For reasons unknown to me, I returned this morning to the public statement by the brother Steve to the news media, right after the shooting. I know what it is now, I wanted to hear again for myself how much he thought his brother was loved. This is what’s been puzzling me so since last November. It’s obvious to me that Steve is clueless as to any internal machinations within the family that would be contrary to this perceived ‘love for his brother.’
I reread the slow trickle of news coming from the AJC yesterday. Now investigators can have access to all electronic records (emails and cell phone calls) between Hemy Neuman and Andrea Sneiderman, from 9/1/’10-1/15/’11. Prosecutors have a hunch (and I don’t know how so?) that within these records “there is being concealed certain evidence…that would indicate planning, premeditation or collaboration to commit murder.”
This is a little odd. I don’t know for certain, but it looks as if prosecutors are still trying to construct the motive after they have already arrested a suspect on strong physical evidence. Usually, the police have a strong motive initially, but lack good physical evidence. Another ‘unsolved mystery’ is exactly how, or better, what cause did they come up with to arrest Hemy Neuman.
I suspect the rented vehicle may have something to do with it. A scenario comes in my mind where an alert employee at the car rental outlet, upon hearing the news of the Dunwoody day care shooting, puts two and two together, when Mr. Neuman returns the silver Kia Sedona minivan on the afternoon of November 17th, the day Rusty Sneiderman was shot and killed.
A Kia Sedona (a Hyundai) is not exactly a Dodge minivan, but they look very much alike. Okay, so they found a synthetic hair from the fake beard that Neuman apparently wore as a disguise when he stalked and shot Mister Sneiderman right in the parking lot. This makes me believe all the more that an alert employee was the one who searched the vehicle. They were smart enough not to vacuum the Kia Sedona, and thereby destroy significant evidence.
It had to go down this way. This alert employee probably called the cops right after Hemy returned this vehicle, which was seen by quite a few witnesses at the day care center. This particular plan, or alleged plan (I must say) of Mister Neuman’s doesn’t look so failsafe, in retrospect. Coming from a GE executive background, as it is. And leaving these fake beard fibers behind in the rented minivan is a major oversight.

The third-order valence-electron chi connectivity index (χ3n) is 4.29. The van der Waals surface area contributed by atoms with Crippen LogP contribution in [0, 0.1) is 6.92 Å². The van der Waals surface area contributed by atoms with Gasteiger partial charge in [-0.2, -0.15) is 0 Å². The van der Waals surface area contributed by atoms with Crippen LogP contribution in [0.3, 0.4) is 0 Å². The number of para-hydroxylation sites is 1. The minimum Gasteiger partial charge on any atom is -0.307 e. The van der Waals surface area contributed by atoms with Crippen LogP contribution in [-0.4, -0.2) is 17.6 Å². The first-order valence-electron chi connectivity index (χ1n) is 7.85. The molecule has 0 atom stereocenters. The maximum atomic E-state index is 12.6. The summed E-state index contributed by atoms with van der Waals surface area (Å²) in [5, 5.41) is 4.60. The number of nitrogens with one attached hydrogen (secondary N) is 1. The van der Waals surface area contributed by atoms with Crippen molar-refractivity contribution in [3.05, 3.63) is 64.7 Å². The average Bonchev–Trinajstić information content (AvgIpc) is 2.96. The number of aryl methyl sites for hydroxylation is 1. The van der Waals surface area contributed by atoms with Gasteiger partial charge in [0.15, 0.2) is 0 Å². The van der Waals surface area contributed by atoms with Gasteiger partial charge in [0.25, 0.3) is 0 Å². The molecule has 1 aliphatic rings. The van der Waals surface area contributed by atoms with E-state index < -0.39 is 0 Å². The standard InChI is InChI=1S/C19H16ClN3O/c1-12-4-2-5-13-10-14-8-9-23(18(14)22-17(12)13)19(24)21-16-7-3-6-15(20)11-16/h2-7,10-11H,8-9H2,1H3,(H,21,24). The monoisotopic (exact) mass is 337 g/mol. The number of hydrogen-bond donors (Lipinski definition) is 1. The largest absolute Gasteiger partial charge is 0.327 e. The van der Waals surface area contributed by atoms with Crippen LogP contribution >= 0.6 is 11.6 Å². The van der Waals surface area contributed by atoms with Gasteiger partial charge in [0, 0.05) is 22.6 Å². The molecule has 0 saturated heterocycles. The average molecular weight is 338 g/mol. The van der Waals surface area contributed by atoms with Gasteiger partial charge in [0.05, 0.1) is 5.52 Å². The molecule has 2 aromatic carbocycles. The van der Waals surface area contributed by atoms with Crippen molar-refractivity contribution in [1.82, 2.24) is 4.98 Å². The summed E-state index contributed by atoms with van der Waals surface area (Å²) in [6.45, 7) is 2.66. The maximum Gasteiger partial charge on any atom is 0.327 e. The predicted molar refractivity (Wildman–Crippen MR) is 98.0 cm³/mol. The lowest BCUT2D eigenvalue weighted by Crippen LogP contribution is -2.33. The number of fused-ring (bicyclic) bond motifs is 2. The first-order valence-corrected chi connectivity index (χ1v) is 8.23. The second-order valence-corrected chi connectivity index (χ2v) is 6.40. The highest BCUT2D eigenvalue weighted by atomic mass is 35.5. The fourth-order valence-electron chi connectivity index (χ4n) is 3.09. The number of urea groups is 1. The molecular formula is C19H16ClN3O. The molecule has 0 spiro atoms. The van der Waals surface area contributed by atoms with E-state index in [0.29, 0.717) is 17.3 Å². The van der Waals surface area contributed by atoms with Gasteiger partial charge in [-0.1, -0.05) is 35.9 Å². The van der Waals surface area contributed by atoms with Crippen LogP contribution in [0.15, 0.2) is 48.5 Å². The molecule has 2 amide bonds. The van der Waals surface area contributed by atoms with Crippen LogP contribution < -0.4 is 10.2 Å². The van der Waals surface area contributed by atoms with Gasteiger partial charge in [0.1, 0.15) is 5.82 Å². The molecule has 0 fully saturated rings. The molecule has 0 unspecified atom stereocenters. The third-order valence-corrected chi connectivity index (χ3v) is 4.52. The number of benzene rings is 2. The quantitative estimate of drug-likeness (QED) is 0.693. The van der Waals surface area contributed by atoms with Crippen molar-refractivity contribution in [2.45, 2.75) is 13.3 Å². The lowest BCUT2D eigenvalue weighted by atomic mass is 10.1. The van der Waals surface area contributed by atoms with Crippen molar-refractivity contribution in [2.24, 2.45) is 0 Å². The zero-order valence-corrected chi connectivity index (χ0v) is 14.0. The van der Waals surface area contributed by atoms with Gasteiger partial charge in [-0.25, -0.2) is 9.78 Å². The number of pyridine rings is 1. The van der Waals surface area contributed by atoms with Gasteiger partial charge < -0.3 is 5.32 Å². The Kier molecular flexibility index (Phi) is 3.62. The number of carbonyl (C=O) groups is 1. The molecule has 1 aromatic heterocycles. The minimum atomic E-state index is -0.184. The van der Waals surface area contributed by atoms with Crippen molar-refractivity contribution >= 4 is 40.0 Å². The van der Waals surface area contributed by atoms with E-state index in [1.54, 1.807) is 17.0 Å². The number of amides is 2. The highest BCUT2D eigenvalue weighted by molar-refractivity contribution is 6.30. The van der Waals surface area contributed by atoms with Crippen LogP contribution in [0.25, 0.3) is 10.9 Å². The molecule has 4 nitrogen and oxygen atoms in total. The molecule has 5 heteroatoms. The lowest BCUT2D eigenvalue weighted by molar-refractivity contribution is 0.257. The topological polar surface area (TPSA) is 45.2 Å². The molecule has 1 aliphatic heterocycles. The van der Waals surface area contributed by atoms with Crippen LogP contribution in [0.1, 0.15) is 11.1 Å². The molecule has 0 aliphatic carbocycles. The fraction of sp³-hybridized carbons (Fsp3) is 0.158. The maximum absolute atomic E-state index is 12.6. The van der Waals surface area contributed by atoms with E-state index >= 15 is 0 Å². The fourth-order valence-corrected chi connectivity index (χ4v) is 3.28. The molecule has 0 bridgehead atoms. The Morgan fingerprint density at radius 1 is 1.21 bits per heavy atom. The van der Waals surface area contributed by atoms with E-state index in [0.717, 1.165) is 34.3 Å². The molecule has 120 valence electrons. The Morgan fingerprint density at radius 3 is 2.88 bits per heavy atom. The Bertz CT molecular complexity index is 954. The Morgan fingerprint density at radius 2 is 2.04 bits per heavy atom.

And if they find a good amount of electronic record exchanges between Hemy and Andrea, this will suggest further awkwardness in planning. And how do prosecutors already know, anyway, that such incriminating evidence exists?
They must have foreknowledge of say, some of these email exchanges. This is a sign to me that a third party has tipped them off to the existence of these records, that contain ‘conspiracy to commit murder.’
This leads me back to Andrea’s statement from earlier in February where she says “I was thankful and relieved when the police made an arrest but I was shocked to learn that the man charged with the murder was my former boss, a person who we thought was a friend of our family.”
It’s difficult to spin this statement in any other way than Andrea didn’t have any idea what was on Hemy’s mind. We’ll have to see whether these emails and cell phone calls will contradict these revelations of innocence.
For me, the clincher to hypocrisy will be what she says (or writes) after Rusty was already dead. And I just can’t imagine that these two would be stupid enough to leave such records, in the wake of a highly public execution?!
I suspect the records will read like code, such as was used by the CIA or the KBG during the Cold War. These two professionals are not going to be so brazen in their pronouncements, that might imply collusion to kill the husband, unless they abandoned caution to the wind, in the face of certitude they could get away with it.
Decoding these electronic records will be a monumental task for the prosecution. I can’t help but recall the shoddy caution incorporated by Barbara Stanwyck and Fred MacMurry in Double Indemnity. Nonetheless, a sagacious claim adjustor, Barton Keyes (Edward G. Robinson), had a gut feeling all is not right.